Low sex drive is a common problem that can affect both men and women. There’s no such thing as having ‘normal’ libido and everyone’s sex drive is different. Somethings as little as stress and tiredness can have a direct impact. So what can you do to boost libido?
Dr David Edwards, a GP specialising in sexual health, has a number of tips, including taking rhodiola rosea extract.
Scientific research led by Dr Edwards and published in the Journal of Sexual Medicine and also the journal Phytotherapy Research, has shown that rhodiola rosea extract – a herb used for centuries to relieve stress and boost energy, can also help boost low sex drive in both men and women caused predominantly by stress.
Dr Edwards said: “Available on the high street in the form of Vitano Rhodiola tablets, it is a natural herbal supplement which can help with the temporary relief of symptoms associated with stress such as fatigue, exhaustion, and low sex drive and has been used for over 30 years as a traditional remedy.
“In fact, Rhodiola rosea was used by the Vikings and also given as a wedding gift to couples in Siberia.”
Dr Edwards has some other recommendations, from finding time for romance to getting some shut eye.
Find time for romance
“I often recommend couples trying to achieve some protected time away from the factors causing stress – even if it’s just for an evening,” said Dr Edwards.
“Taking a bath or shower together, a home prepared candle lit dinner – it can really make a difference. Or, if you want to get away, it’s a good idea not to travel too far from home, as travelling to the potential ‘love nest’ can be stressful particularly on a Friday evening.”
Boost body confidence
“Both in the workplace and in the mirror, how you feel about your body affects how you feel about sex,” notes Dr Edwards.
“An unhealthy diet and lack of exercise may cause you to have a poor self-image, so improving these is a good place to start. Even taking a 30-minute walk around the block at lunchtime increases your daily activity levels, which in turn can boost mood and self-esteem.”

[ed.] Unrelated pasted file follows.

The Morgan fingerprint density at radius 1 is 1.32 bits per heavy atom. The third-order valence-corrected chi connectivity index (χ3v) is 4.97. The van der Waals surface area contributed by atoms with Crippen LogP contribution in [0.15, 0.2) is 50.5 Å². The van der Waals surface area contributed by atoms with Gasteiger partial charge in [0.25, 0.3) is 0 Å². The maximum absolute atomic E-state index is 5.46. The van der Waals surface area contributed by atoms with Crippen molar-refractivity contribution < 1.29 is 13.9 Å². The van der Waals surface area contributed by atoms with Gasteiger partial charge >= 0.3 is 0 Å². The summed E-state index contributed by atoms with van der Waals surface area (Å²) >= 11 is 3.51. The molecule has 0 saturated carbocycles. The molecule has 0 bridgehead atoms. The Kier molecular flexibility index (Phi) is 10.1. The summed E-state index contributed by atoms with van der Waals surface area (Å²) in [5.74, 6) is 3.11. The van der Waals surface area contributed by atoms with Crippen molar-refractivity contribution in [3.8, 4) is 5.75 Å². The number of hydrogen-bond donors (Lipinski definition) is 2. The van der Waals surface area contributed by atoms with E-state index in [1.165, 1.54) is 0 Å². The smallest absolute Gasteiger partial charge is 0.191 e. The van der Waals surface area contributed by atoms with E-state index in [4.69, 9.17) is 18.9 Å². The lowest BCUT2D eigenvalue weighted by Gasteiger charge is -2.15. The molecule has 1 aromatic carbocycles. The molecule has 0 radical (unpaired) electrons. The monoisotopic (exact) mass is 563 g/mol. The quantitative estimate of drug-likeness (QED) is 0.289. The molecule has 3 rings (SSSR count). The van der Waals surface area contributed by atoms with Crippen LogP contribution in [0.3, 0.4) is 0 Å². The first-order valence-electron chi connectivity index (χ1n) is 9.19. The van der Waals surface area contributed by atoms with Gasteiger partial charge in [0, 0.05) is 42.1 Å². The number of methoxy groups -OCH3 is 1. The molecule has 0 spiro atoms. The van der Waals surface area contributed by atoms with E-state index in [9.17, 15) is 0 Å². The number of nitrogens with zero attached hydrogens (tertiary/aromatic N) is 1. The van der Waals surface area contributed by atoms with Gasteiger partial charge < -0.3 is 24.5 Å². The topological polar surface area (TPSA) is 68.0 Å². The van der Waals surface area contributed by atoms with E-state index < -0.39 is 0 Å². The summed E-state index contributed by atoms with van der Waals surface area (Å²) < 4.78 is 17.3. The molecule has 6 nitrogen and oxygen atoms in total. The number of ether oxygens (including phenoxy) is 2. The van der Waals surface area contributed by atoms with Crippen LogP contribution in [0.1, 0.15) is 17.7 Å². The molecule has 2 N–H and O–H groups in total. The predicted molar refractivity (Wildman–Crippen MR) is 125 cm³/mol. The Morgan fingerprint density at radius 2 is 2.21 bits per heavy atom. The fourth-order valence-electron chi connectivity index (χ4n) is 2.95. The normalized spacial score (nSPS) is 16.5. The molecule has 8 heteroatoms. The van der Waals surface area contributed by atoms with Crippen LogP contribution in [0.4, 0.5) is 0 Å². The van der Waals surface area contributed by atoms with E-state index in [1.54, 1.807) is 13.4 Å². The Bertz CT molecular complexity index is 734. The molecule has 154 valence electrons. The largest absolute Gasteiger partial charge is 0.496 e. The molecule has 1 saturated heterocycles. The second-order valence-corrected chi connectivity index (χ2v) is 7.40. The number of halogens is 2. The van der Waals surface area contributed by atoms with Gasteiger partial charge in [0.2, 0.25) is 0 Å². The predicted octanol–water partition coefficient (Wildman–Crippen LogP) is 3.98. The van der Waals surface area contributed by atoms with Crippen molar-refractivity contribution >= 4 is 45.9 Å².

Eat your way to a better sex life
“When people are time-poor their diet is often nutrient-poor,” explains Dr Edwards. “This creates a vicious cycle: increased stress levels, low energy and flagging libido.
“Therefore, increasing foods that naturally boost levels of the so-called ‘happy’ hormone, serotonin, also helps to create feelings of calm and better mood. Breakfast on oats with some berries and cinnamon, have some salmon with your salad for lunch and a stir-fry with turkey strips for dinner. These foods help to increase the amino acid tryptophan which boosts serotonin in the body.”
Communication is key
“If a deadline is looming working late might be a must, but it’s important to prevent resentment creeping in from your partner. Sending the occasional cheeky text message from work can often be all it takes to help maintain the sense of emotional closeness that is so important to sustaining a healthy sex life,” adds Dr Edwards.
“In fact, a quarter of people surveyed said that receiving a saucy text message would get them in the mood. In addition, making an effort to say something extra special to your partner can help; 12 per cent of the survey respondents said that receiving a compliment would make them feel more like having sex.”
Ditch the drink
“Alcohol is what’s known as an ‘anti-nutrient’ as it can actually deplete the body of essential nutrients, especially those needed for energy production and stress reduction”, explains Dr Edwards.
“So over time, drinking can become a vicious cycle which will inevitably impact libido. Frequent alcohol consumption can also lead to lowered testosterone levels, and in turn lower libido.”
Get some shut eye
A recent survey by Aviva Health found almost four in 10 Britons don’t get enough sleep – in fact, we’re the worst sleepers in the world. Prolonged nights of poor sleep lead to irritability and low mood – and tiredness will also suppress sex drive.
“If your sleep is poor quality, there’s lots of truth in the old wives’ tale of having a milky bedtime drink before you hit the pillow to encourage the release of melatonin, our sleep hormone,” said Dr Edwards.
“Also, rather than asking your GP to prescribe sleeping tablets which can make you feel groggy in the morning, try a natural herbal alternative ideally containing Valerian and/or Passionflower.
“A licensed natural sleep supplement uniquely combining Valerian and Passionflower is available on the high street in the form of Bonuit Sleep Aid, a traditional herbal medicine used for the temporary relief of sleep disturbances due to symptoms of mild anxiety, based on traditional use.”